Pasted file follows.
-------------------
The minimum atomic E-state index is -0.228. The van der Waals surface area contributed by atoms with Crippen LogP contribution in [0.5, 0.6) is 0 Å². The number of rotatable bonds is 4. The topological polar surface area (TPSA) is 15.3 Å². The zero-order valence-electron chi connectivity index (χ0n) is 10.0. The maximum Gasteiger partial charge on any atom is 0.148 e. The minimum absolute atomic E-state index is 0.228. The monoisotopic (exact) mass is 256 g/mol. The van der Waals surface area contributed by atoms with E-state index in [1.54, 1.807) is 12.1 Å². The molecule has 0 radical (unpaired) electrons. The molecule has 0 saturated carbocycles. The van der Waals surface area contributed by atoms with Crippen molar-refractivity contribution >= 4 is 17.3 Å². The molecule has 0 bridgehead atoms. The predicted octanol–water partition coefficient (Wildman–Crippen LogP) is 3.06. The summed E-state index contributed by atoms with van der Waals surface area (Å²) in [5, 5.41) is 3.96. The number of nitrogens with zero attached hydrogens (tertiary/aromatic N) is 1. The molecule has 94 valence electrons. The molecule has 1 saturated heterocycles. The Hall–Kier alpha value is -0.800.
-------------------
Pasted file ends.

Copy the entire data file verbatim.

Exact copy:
The minimum atomic E-state index is -0.228. The van der Waals surface area contributed by atoms with Crippen LogP contribution in [0.5, 0.6) is 0 Å². The number of rotatable bonds is 4. The topological polar surface area (TPSA) is 15.3 Å². The zero-order valence-electron chi connectivity index (χ0n) is 10.0. The maximum Gasteiger partial charge on any atom is 0.148 e. The minimum absolute atomic E-state index is 0.228. The monoisotopic (exact) mass is 256 g/mol. The van der Waals surface area contributed by atoms with E-state index in [1.54, 1.807) is 12.1 Å². The molecule has 0 radical (unpaired) electrons. The molecule has 0 saturated carbocycles. The van der Waals surface area contributed by atoms with Crippen molar-refractivity contribution >= 4 is 17.3 Å². The molecule has 0 bridgehead atoms. The predicted octanol–water partition coefficient (Wildman–Crippen LogP) is 3.06. The summed E-state index contributed by atoms with van der Waals surface area (Å²) in [5, 5.41) is 3.96. The number of nitrogens with zero attached hydrogens (tertiary/aromatic N) is 1. The molecule has 94 valence electrons. The molecule has 1 saturated heterocycles. The Hall–Kier alpha value is -0.800.